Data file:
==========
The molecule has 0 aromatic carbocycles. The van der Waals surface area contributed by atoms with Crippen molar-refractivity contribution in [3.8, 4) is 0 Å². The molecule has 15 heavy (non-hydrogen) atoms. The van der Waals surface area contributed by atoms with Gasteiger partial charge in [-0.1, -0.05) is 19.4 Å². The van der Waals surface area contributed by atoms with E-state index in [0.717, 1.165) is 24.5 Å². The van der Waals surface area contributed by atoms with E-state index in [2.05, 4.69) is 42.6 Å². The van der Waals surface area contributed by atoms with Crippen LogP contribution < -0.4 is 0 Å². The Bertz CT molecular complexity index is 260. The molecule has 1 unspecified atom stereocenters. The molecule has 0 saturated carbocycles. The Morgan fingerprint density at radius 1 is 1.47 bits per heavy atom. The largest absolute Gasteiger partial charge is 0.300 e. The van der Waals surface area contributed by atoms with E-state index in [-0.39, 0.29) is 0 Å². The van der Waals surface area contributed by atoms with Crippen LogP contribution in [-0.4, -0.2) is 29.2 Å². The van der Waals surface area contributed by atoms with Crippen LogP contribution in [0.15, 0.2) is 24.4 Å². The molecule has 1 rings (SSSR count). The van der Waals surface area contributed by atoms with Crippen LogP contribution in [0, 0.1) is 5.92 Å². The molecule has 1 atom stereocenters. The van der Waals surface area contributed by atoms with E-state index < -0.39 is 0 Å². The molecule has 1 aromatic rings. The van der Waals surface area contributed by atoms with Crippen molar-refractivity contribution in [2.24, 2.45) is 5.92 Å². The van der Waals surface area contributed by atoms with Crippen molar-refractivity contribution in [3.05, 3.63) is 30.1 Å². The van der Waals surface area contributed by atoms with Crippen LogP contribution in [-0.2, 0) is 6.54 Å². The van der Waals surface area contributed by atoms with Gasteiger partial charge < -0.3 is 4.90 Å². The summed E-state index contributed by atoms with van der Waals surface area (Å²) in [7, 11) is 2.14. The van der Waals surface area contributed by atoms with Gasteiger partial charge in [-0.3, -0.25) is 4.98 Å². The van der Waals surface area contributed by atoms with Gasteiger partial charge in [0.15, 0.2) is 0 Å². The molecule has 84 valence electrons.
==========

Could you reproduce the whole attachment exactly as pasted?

The molecule has 0 aromatic carbocycles. The van der Waals surface area contributed by atoms with Crippen molar-refractivity contribution in [3.8, 4) is 0 Å². The molecule has 15 heavy (non-hydrogen) atoms. The van der Waals surface area contributed by atoms with Gasteiger partial charge in [-0.1, -0.05) is 19.4 Å². The van der Waals surface area contributed by atoms with E-state index in [0.717, 1.165) is 24.5 Å². The van der Waals surface area contributed by atoms with E-state index in [2.05, 4.69) is 42.6 Å². The van der Waals surface area contributed by atoms with Crippen LogP contribution < -0.4 is 0 Å². The Bertz CT molecular complexity index is 260. The molecule has 1 unspecified atom stereocenters. The molecule has 0 saturated carbocycles. The Morgan fingerprint density at radius 1 is 1.47 bits per heavy atom. The largest absolute Gasteiger partial charge is 0.300 e. The van der Waals surface area contributed by atoms with E-state index in [-0.39, 0.29) is 0 Å². The van der Waals surface area contributed by atoms with Crippen LogP contribution in [-0.4, -0.2) is 29.2 Å². The van der Waals surface area contributed by atoms with Crippen LogP contribution in [0.15, 0.2) is 24.4 Å². The molecule has 1 rings (SSSR count). The van der Waals surface area contributed by atoms with Crippen LogP contribution in [0, 0.1) is 5.92 Å². The molecule has 1 atom stereocenters. The van der Waals surface area contributed by atoms with E-state index < -0.39 is 0 Å². The molecule has 1 aromatic rings. The van der Waals surface area contributed by atoms with Crippen molar-refractivity contribution in [2.24, 2.45) is 5.92 Å². The van der Waals surface area contributed by atoms with Crippen molar-refractivity contribution in [3.05, 3.63) is 30.1 Å². The van der Waals surface area contributed by atoms with Crippen LogP contribution in [-0.2, 0) is 6.54 Å². The van der Waals surface area contributed by atoms with Gasteiger partial charge < -0.3 is 4.90 Å². The summed E-state index contributed by atoms with van der Waals surface area (Å²) in [7, 11) is 2.14. The van der Waals surface area contributed by atoms with Gasteiger partial charge in [-0.3, -0.25) is 4.98 Å². The van der Waals surface area contributed by atoms with Gasteiger partial charge in [0.15, 0.2) is 0 Å². The molecule has 84 valence electrons.